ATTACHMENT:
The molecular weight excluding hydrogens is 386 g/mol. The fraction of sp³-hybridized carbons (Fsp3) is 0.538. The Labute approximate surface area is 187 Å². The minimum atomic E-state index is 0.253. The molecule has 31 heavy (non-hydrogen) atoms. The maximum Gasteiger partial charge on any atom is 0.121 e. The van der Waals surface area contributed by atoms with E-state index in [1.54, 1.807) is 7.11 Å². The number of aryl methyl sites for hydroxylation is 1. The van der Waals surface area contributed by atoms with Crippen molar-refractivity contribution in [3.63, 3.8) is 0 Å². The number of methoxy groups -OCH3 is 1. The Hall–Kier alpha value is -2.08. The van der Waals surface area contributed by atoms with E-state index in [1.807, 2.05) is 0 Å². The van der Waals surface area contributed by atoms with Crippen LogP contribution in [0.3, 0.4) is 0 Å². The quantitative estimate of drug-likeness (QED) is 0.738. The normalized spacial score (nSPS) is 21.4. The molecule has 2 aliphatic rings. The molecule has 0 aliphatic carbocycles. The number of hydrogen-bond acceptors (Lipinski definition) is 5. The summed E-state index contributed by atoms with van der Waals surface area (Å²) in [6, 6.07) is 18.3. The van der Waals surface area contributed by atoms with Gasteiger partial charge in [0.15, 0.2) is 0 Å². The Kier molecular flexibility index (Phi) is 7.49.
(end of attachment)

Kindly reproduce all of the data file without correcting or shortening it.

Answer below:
The molecular weight excluding hydrogens is 386 g/mol. The fraction of sp³-hybridized carbons (Fsp3) is 0.538. The Labute approximate surface area is 187 Å². The minimum atomic E-state index is 0.253. The molecule has 31 heavy (non-hydrogen) atoms. The maximum Gasteiger partial charge on any atom is 0.121 e. The van der Waals surface area contributed by atoms with E-state index in [1.54, 1.807) is 7.11 Å². The number of aryl methyl sites for hydroxylation is 1. The van der Waals surface area contributed by atoms with Crippen molar-refractivity contribution in [3.63, 3.8) is 0 Å². The number of methoxy groups -OCH3 is 1. The Hall–Kier alpha value is -2.08. The van der Waals surface area contributed by atoms with E-state index in [1.807, 2.05) is 0 Å². The van der Waals surface area contributed by atoms with Crippen LogP contribution in [0.3, 0.4) is 0 Å². The quantitative estimate of drug-likeness (QED) is 0.738. The normalized spacial score (nSPS) is 21.4. The molecule has 2 aliphatic rings. The molecule has 0 aliphatic carbocycles. The number of hydrogen-bond acceptors (Lipinski definition) is 5. The summed E-state index contributed by atoms with van der Waals surface area (Å²) in [6, 6.07) is 18.3. The van der Waals surface area contributed by atoms with Gasteiger partial charge in [0.15, 0.2) is 0 Å². The Kier molecular flexibility index (Phi) is 7.49.